View southwards across Lake Magadi, in southern Kenya; Oct 1978.

There are many things to see here.  First, the eastern side of Africa is disintegrating, and the cracks along which this break up is taking place are the rift valleys.  Here we are on the fairly flat floor of one of the rifts, and the hills in the far distance, right of centre, are the Nguruman Escarpment, which is the rift valley’s western wall.  Everything in the landscape between us and those distant hills is new crust – volcanic lavas and ashes – that has been forced up from inside the Earth to seal the widening cracks in its surface.

To the left of Nguruman is a very distinctively shaped hill – it looks as if its had a chunk bitten out of it: this is Shombole volcano, near the border with Tanzania.

Just in front of the left hand side of Shombole some smoke is rising from a promontory.    The lake’s soda is mined, and this smoke is rising from the soda factory in Magadi town.  The volcanic rocks of the area are rich in soda, which is leached out of these rocks by rain.  This soda is carried in solution down into the lake by streams and springs.  But, since the lake has no outlet, its waters are lost only by evaporation, leaving the soda to accumulate and form a solid crust on the lake’s surface.  The redness of the soda near the lake’s shore is caused by red algae that thrive in the highly alkaline water – the water is so alkaline that it starts to dissolve human skin when in contact with it – fingers dipped into the water start immediately to feel soapy as their skin dissolves!

This photo was taken in the dry season, and the foreground is occupied by dry, brown acacia bush.  After rain, this landscape will become temporarily green again.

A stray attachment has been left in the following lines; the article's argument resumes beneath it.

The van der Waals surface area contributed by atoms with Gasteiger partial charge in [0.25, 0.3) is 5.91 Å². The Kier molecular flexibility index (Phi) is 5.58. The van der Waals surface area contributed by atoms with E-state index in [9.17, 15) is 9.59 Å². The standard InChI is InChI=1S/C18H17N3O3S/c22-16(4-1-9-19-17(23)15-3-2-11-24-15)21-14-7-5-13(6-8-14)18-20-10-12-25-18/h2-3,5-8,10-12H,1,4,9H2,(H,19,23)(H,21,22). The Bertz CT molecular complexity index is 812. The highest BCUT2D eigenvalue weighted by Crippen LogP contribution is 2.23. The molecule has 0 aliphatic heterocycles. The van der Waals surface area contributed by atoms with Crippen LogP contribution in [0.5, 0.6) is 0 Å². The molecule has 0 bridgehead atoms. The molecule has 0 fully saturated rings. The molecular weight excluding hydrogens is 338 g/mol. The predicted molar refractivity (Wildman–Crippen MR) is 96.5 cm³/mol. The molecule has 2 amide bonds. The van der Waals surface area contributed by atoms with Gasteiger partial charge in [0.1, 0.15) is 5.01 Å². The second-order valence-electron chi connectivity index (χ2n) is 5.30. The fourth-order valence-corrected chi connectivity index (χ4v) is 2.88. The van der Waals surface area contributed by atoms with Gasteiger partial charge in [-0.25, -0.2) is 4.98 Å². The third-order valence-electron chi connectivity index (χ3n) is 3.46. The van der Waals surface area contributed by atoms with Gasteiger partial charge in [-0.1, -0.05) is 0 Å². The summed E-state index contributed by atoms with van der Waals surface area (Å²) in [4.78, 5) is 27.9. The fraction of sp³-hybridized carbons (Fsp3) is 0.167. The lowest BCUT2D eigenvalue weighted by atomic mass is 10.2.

I very much enjoyed Lake Magadi.  It was an easy day’s drive from Nairobi, it was fascinating geologically, and it was a very wild and exotic area (though I have a feeling it is rather less wild now).  Its at low altitude, and it was always very dry and very hot – and the air was always pervaded by the acrid stink of the lake’s soda.  A wonderful and very, very real place; when I was there, all those years ago, there was absolutely no advertising, no hype, simply raw and really quite exotic nature.

Click onto the image to open a larger image in a separate window – recommended.

Technique: OM-1 with 28mm Zuiko lens and polarising filter; Agfa CT18 colour slide film rated at 64 ISO.


I’m re-posting photographs that I took in Kenya over 30 years ago.  You can find more context here .  Click onto the “Archive Kenya” tag (below) to see more of these film images from Kenya.



    • Yes, it is good. But times have moved on, and some places are less wild now >>> but then people / nations have to move on too, and it would be entirely selfish to restrict their progress simply to satisfy our “wild idylls”. 🙂


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